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Why Can't Johnny Develop Secure Software?
Security
Written by Daniel   
Wednesday, 16 June 2010 17:24

From DarkReading


Security experts agree that there's something wrong with the software development process, but there are differing opinions on how to solve the problem

It's another day in the life of a security pro -- or a hacker. Much of your time is spent searching applications for that one weak point, the one that will lead to the breach of sensitive data. And nearly every day, somebody finds one. Or more.

With all of the security know how offered today – and all of the advanced tools offered to applications developers – why is software still riddled with security vulnerabilities? The answers are many, and they don't always agree. And solutions to the problem? Those are even more diverse.



Vulnerabilities start, experts agree, because developers don't understand how to build security into the code they write.

"There's a lot more acceptance of security as part of the process now, but historically, developers have never been responsible for security," says Brian Chess, founder and chief scientist at Fortify, a company that makes tools for secure software development. "We all understand locks and keys, but not many of us are locksmiths. That's where most developers are."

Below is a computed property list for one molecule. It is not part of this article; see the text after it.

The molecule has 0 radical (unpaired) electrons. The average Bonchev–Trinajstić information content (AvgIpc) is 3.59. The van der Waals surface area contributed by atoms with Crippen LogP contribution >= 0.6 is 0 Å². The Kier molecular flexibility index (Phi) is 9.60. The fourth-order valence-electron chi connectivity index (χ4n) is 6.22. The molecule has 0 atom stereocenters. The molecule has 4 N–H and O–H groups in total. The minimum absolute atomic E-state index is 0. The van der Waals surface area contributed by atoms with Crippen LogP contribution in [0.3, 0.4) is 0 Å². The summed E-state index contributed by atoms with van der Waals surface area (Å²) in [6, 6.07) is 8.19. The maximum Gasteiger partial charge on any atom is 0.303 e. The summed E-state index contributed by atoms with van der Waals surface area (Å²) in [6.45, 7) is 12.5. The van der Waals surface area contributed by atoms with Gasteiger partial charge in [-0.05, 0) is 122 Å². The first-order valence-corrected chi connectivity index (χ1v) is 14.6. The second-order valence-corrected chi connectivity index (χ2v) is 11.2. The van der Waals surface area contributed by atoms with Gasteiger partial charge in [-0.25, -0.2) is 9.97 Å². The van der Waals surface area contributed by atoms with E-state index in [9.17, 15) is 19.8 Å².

Caleb Sima, CEO of secure software development tool vendor Armorize, agrees. "Developers are builders and artists," he says. "They like creating, not tearing things down to identify flaws. Security is not a natural thing for most of these people -- it's a different mindset."

There have been many initiatives to educate developers on secure software development practices, including certification programs from organizations like ISC(2), which offers a program that trains programmers in security disciplines. But the education process is slow, experts say.

"The talent coming out of schools right now doesn't have the security knowledge it needs," says Paul Kurtz, executive director at SAFECode, a nonprofit organization backed by major software vendors and focused on secure software development practices. "There needs to be a lot more work in our educational institutions to teach them how to develop secure code."

But nearly all experts agree that no matter how strong the training effort, the average developer will never be very security-savvy. "They're always going to be more focused on code quality and trying to meet their deadlines," Sima says. "If I'm a developer, as soon as I've been assigned a project, I'm already behind. If there's a faster way to do something, they're going to take it, because for them, speed is more important than security."

So if the average developer can't become a security expert, how can organizations ensure that the code written by that developer is vetted and tested to reduce vulnerabilities? Currently, most development organizations have a designated security-savvy person who is responsible for working with less-savvy colleagues to cut down on common vulnerabilities and act as a liaison with the enterprise IT security team, Fortify's Chess observes.

 

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